Tuesday, July 21, 2009
I love foods that are grainy, and always have. Grains have flavor and texture and talk back to you. They have a personality that you don't get from refined ingredients... perhaps there is some peasant in me after all! There is a restaurant in Chicago, The Dixie Kitchen that plays homage to southern and cajun cooking. Obama liked it when he lived in Chicago, paying special attention to the "bread basket" of home made corn cakes with honey butter. They are delicious and one of my daughter's favorites. So, I decided to experiment with taking them up a notch with a grainier texture and bumping up the flavor. I know that breads, baking, and "cake like" things have a different precision, and perhaps the contrarian in me will not go into that forest of "3/4 cup plus 1 T" measuring nightmare, followed by "2 + 1/8 t." Keeping it simple here with 1 c., 1 T., etc. Today's foray into corn cakes is on the sweeter side, and a more savory version will follow, enjoy my version of:
Wheat & Walnut Corn Cakes
Preheat griddle to medium flame/heat and lightly spray with canola oil
1 cup whole wheat flour
1 cup corn meal
1/2 cup wheat germ
1 T. baking powder
1/2 t. salt
2/3 cup sugar
1 cup soy milk**
3/4 cup ff half and half**
1/4 cup canola oil
3/4 cup toasted walnuts, coarsely chopped
Sift/whisk the first 5 dry ingredients until well blended. Whisk the sugar, eggs, milk, half and half and canola oil until well blended. Combine the wet and dry until just blended. Spoon with a 1/4 - 1/3 cup scoop onto the hot griddle. Sprinkle a few chopped walnuts on each corn cake.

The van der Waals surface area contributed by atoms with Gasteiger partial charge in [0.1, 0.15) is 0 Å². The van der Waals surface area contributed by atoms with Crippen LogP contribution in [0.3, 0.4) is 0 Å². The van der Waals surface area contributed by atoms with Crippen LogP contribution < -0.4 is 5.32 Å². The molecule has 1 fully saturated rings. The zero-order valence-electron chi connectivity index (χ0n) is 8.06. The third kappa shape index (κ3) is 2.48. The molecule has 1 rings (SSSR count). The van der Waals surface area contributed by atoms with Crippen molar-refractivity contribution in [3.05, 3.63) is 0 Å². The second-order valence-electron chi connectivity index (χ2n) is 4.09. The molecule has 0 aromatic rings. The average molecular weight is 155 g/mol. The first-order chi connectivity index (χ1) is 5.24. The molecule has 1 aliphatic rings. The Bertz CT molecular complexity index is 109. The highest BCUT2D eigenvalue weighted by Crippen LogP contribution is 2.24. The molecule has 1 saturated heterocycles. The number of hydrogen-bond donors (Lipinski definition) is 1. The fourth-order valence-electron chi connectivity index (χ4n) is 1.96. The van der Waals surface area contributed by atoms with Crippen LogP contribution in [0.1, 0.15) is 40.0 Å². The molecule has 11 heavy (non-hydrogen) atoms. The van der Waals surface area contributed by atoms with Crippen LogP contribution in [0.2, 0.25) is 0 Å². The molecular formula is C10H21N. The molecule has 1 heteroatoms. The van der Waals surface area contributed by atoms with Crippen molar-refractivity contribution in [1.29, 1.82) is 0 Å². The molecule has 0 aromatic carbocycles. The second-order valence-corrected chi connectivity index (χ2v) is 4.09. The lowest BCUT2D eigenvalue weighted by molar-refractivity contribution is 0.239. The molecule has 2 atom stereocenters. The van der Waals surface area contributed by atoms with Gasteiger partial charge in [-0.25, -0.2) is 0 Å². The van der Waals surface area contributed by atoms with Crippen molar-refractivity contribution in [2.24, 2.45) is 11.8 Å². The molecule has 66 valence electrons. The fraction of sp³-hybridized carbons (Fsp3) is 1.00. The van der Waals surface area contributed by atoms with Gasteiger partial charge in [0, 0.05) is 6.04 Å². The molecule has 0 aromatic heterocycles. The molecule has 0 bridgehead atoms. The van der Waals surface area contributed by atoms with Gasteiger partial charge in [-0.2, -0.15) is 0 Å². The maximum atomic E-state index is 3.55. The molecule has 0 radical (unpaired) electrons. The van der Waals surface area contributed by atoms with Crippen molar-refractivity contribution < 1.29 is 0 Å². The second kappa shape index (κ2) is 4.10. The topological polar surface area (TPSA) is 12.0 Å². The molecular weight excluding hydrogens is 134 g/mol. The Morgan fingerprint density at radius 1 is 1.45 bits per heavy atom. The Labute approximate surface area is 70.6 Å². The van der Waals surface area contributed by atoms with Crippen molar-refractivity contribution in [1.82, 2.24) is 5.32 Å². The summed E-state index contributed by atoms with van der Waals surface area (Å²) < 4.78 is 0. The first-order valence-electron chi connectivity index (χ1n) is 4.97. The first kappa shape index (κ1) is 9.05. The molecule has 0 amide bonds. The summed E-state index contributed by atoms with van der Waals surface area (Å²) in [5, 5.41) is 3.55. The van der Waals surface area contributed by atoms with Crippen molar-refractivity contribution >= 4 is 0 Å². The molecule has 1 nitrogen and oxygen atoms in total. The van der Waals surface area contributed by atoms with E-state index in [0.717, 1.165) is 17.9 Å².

Working with this mixture, you will not see a lot of dry edge or bubbles coming to the surface, you will see a healthy browning on the bottom after about 3-4 minutes, then turn for about 3 minutes on the other side depending upon the height of the flame under the griddle. This "doneness" is a judgment call and can vary. These are so flavorful and I would guess the fiber content a tad higher than their white flour cousins. **I would have used buttermilk, but alas I was out. I don't often cook with soy milk, but it did a credible job with a little boost from the ff half and half.
There's no doubt about it, I am a foodie, have been one since the day I baked my first scratch cake. How amazing the chemistry that takes raw ingredients, the alchemy of milk, eggs, extracts, add a little heat and voila, it is something different. The "icing" on that cake, and the pun is intended, is to watch with singular pleasure the absolute joy that emanates around the dining table when those metamorphosed ingredients are devoured by appreciative guests! Yes, I am hooked! As much as my kitchen baptism at the ripe old age of 7 revolved around baking, I am neither a baker, nor a pastry maven. I am a full fledged, die hard recipe kitchen cook. I have my repetoire of scratch cakes, cookies, pies and quick breads, but my metier is not baking. Baking has all these rules, and then there are those bakers (my mother was one) who will tell you, "you'll know it when you see it!" See what? My mom and her mom baked so many rolls, loaves of bread, pies, cakes, including that all so challenging biscuit that their instructions were almost inscrutable, I think it was genetic. Clearly my DNA didn't get that link. My taste and criteria for baked goods is a different story. I haven't had a truly memorable biscuit since my Aunt Mattie died. How does one make a biscuit that melts in your mouth and doesn't stick to the roof of your mouth? LARD, in a word... home rendered, pure as the driven snow, and no hydrogentated shortenings and no butter that softens at room temperature. No siree, the secret is LARD. As well as lard works in biscuits and pie crust, it doesn't do so well in my arteries. You bakers have your work cut out for you!